The India Meteorological Department (IMD) on Monday predicted that this year’s southwest monsoon rainfall to be ‘near normal,’ at 96% of the benchmark long-period average (LPA), in what augurs well for the country’s foodgrain production, but not necessarily for farmers’ income as high production in recent years have co-existed with rural distress.
In the past two years, too, IMD’s first forecasts were of normal monsoon – rainfall range of 96-104% of LPA — but in both the years, rains turned out to be below normal – 95% in 2017 and 91% in 2018.
It is another matter that since distribution of the rains were good, the crops were robust in both the years – an all-time high 284.8 million tonne in 2017-18 crop year and 281.4 million tonne in 2018-19.
It may also be noted that IMD suggested a forecast possibility ‘deficient’ (<90%) or ‘below-normal’ (90-96%) monsoon of an aggregate of 49%. Private forecaster Skymet had earlier predicted the impending monsoon rainfall to be ‘below normal’ , quantitatively 93% of LPA.
The seasonal rainfall this year is likely to be 96% of LPA with a model error of plus or minus 5%, M Rajeevan, secretary at ministry of earth sciences, said, adding that the distribution would be “as good as in 2017.”
India had seen below deficient monsoon in 2014 and 2015 where the 2013 was one of ‘above normal’ rainfall.
There was a major deficit in northeast region during last year monsoon, Ramesh said, adding that since the region receives high level of rainfall in quantitative term, the deficit did not impact much. Except for Gujarat and parts of Maharashtra, other regions had received good rainfall in 2018.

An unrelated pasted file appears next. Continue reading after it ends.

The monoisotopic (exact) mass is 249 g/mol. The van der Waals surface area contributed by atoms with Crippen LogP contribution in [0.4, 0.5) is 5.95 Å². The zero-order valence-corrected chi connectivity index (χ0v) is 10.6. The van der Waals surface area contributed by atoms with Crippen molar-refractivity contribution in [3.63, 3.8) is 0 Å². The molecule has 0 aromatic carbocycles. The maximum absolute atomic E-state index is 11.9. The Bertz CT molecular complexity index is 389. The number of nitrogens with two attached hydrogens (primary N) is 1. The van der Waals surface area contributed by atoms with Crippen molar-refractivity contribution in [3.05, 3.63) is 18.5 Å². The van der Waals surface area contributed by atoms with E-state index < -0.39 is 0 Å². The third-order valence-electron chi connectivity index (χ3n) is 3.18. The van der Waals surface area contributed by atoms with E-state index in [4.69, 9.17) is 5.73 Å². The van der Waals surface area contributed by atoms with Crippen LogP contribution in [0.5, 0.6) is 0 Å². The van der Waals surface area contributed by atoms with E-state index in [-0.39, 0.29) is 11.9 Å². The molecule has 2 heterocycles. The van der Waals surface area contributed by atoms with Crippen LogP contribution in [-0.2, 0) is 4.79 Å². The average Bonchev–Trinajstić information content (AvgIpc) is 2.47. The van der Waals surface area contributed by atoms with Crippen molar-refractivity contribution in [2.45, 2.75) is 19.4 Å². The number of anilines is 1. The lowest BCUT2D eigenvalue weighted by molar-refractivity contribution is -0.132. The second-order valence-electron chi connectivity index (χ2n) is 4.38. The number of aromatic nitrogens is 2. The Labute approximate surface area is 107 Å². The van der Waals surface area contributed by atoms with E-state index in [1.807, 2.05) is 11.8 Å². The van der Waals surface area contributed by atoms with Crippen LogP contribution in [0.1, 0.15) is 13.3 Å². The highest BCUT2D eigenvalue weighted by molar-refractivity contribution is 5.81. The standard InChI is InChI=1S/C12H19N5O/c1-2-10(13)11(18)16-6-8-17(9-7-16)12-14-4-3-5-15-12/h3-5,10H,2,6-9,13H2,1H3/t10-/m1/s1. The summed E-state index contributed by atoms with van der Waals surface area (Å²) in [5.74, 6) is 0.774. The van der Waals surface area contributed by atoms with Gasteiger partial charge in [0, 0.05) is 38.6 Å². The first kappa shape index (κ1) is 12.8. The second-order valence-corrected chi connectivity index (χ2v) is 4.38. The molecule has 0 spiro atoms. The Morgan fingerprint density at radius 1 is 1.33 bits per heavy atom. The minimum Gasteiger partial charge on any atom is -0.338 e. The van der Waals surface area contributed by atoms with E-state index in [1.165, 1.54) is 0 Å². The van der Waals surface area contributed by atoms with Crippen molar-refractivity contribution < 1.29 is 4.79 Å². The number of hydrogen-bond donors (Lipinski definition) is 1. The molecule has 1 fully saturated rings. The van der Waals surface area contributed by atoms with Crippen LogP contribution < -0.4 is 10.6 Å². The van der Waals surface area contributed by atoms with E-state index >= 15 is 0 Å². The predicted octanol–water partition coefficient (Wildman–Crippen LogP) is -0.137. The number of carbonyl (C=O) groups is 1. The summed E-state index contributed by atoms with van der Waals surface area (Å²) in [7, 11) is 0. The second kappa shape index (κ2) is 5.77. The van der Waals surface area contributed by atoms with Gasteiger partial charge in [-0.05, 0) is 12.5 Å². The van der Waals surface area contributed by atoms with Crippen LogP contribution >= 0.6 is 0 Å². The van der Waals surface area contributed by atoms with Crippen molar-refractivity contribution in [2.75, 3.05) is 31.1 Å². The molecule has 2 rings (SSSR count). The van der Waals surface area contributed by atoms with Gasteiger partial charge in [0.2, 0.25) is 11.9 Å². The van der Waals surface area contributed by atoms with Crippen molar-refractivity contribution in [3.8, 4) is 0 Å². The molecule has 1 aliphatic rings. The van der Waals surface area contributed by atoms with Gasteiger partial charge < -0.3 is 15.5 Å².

He also said the weather bureau would release the next update on the monsoon in June with detailed forecast on each region as well as for every month after studying the pattern of rain.
Skymet has predicted lower rainfall in Bihar, Jharkhand, West Bengal, Madhya Pradesh, parts of Maharashtra and north interior Karnataka during monsoon. About the crucial north-western region comprising Punjab, Haryana, Uttar Pradesh and Rajasthan, which is considered the food bowl of India, the available data are not sufficient to come to any conclusion, according to Skymet’s chief executive Jatin Singh.
According to DS Pai, head of monsoon forecast division of IMD, the ENSO (El Niño Southern Oscillation) condition is though positive, the weak El Niño (currently at 0.9 degree) will further weaken during the monsoon season which is good for India.
El Niño, which is associated with warmer-than-average sea surface temperatures in the central and eastern tropical Pacific Ocean, normally brings lower monsoon rainfall, though there is no one-on-one relationship. It develops when the surface temperatures of the the Pacific rise above normal.